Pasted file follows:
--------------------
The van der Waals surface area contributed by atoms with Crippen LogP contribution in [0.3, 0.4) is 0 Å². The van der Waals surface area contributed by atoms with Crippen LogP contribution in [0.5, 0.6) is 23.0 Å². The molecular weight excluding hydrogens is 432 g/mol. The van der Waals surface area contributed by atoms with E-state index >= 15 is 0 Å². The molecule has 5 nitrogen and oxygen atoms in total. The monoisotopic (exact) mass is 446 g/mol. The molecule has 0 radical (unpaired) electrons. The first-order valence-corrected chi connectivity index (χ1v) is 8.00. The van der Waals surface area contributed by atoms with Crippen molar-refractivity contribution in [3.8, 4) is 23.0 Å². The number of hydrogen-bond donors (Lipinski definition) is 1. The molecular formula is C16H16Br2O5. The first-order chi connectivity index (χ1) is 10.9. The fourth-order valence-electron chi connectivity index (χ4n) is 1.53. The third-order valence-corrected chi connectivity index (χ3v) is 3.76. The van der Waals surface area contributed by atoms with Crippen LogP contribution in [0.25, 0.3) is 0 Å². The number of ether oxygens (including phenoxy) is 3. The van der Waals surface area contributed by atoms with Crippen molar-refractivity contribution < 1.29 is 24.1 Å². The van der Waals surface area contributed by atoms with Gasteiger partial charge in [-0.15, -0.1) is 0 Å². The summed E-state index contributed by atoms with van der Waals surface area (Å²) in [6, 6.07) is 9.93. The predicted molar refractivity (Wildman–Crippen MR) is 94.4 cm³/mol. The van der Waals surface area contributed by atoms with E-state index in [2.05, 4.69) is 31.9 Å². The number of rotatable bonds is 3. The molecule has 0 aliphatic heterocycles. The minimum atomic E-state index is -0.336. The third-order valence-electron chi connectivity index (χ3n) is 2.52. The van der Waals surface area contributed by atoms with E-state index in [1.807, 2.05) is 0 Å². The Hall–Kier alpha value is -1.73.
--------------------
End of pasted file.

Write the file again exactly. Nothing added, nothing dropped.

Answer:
The van der Waals surface area contributed by atoms with Crippen LogP contribution in [0.3, 0.4) is 0 Å². The van der Waals surface area contributed by atoms with Crippen LogP contribution in [0.5, 0.6) is 23.0 Å². The molecular weight excluding hydrogens is 432 g/mol. The van der Waals surface area contributed by atoms with E-state index >= 15 is 0 Å². The molecule has 5 nitrogen and oxygen atoms in total. The monoisotopic (exact) mass is 446 g/mol. The molecule has 0 radical (unpaired) electrons. The first-order valence-corrected chi connectivity index (χ1v) is 8.00. The van der Waals surface area contributed by atoms with Crippen molar-refractivity contribution in [3.8, 4) is 23.0 Å². The number of hydrogen-bond donors (Lipinski definition) is 1. The molecular formula is C16H16Br2O5. The first-order chi connectivity index (χ1) is 10.9. The fourth-order valence-electron chi connectivity index (χ4n) is 1.53. The third-order valence-corrected chi connectivity index (χ3v) is 3.76. The van der Waals surface area contributed by atoms with Crippen LogP contribution in [0.25, 0.3) is 0 Å². The number of ether oxygens (including phenoxy) is 3. The van der Waals surface area contributed by atoms with Crippen molar-refractivity contribution < 1.29 is 24.1 Å². The van der Waals surface area contributed by atoms with Gasteiger partial charge in [-0.15, -0.1) is 0 Å². The summed E-state index contributed by atoms with van der Waals surface area (Å²) in [6, 6.07) is 9.93. The predicted molar refractivity (Wildman–Crippen MR) is 94.4 cm³/mol. The van der Waals surface area contributed by atoms with E-state index in [2.05, 4.69) is 31.9 Å². The number of rotatable bonds is 3. The molecule has 0 aliphatic heterocycles. The minimum atomic E-state index is -0.336. The third-order valence-electron chi connectivity index (χ3n) is 2.52. The van der Waals surface area contributed by atoms with E-state index in [1.807, 2.05) is 0 Å². The Hall–Kier alpha value is -1.73.